Del Mar prides itself on preparing students for the workforce, and many of its programs are a straight shot into certain professions such as dentistry, therapy, automotive technology and similar fields. But while Del Mar prepares students for the technical side of employment, many still struggle where it really counts — getting hired. Proper format for resumes and interview skills aren’t taught as part of the curriculum but are some of the biggest deciding factors in whether a student will get that job they’ve been trained for.
The Career Development center held an Employer TALKS event in late March on West Campus with a focus on industry to try to ensure that students would be able to overcome the hurdles of job hunting. Representatives from Chemours, Celanese, Lyondell Basell and more were present at the event to answer questions students had about what they were looking for and what made applicants stand out to them.
“I love that they answered everyone’s questions and explained it thoroughly,” Kevin Lopez said. “I want to get the job I apply for.”
Packets were handed out as students walked in, complete with Del Mar’s “Hire ME Handbook,” which had guides students could take home on professional procedures and tips for success.
“We want to iron out and ease any apprehension they have about starting their career. They have no idea how to make a good resume or nail an interview. Here they hear it straight from the horse’s mouth and I think that makes it more memorable,” said Vanessa Adkins, career development coordinator at Del Mar.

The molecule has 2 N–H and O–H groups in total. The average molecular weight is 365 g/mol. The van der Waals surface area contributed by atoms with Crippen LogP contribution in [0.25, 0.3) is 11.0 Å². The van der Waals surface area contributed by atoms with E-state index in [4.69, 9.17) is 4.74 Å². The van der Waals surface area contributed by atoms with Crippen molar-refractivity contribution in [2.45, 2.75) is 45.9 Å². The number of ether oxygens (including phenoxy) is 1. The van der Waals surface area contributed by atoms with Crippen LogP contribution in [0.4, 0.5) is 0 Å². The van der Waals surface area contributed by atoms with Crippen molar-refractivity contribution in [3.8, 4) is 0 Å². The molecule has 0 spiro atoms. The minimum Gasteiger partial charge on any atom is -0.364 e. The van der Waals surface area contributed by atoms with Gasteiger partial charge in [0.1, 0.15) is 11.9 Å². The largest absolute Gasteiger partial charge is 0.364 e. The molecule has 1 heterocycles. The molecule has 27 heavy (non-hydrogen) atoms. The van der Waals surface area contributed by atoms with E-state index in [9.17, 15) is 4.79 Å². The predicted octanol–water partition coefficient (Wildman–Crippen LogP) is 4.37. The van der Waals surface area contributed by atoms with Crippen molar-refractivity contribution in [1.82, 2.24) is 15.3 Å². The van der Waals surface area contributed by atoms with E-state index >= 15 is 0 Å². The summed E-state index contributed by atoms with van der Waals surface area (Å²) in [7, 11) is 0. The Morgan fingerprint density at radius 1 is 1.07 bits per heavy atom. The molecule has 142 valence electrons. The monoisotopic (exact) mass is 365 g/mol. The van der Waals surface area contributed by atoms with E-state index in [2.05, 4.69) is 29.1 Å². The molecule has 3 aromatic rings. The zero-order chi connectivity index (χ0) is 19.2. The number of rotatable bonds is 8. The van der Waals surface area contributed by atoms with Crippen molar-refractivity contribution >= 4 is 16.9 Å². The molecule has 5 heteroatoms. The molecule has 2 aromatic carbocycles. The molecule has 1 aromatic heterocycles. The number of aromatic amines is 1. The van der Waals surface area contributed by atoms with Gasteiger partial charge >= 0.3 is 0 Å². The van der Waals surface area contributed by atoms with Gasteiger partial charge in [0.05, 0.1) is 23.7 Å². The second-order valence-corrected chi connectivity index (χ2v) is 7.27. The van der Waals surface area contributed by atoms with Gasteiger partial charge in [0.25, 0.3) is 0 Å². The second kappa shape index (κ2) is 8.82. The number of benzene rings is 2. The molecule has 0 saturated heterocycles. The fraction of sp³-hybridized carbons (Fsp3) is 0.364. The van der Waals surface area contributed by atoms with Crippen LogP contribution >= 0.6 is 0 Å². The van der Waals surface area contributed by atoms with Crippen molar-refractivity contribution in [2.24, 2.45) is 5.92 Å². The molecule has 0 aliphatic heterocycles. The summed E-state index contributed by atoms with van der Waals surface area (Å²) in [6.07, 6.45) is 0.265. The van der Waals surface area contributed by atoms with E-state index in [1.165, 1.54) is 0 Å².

The presentation at the event detailed the do’s and don’ts of resume writing and had helpful tips for potential employees, like what to avoid when searching for jobs, including being careless on social media.
“Don’t do anything you think will come back to haunt you,” said Lyondell Basell representative Diana Gonzalez. “Odds are it will.
Students could leave the event with the knowledge that they were more prepared to apply and interview for the jobs in their field after hearing directly from employees at these industrial companies what to do, or what not to do.
“You have to keep it simple and to the point. They gave us a lot of info on what not to do. You don’t want to go in their blind,” said Joseph Dominguez, a student in the processing technology program. “I want to know what these companies are looking for and what to expect. Our instructors are good at letting us know but I wanted to see for myself.”
While the Office of Career Development has held these types of events for the English and justice fields, this was only the second talk aimed at industry majors. They hope to hold another industry event in August and more talks in a variety of fields in the future.
Students don’t have to wait for these events to get help though, Any student can visit the Career Resource Center in Room 190 of the Harvin Center for help with resumes and for answers to any questions they may have.
“There’s a saying, ‘Career readiness is career happiness,’” Adkins said. “This kind of help is not preparing for just a job or a class, it’s for life.”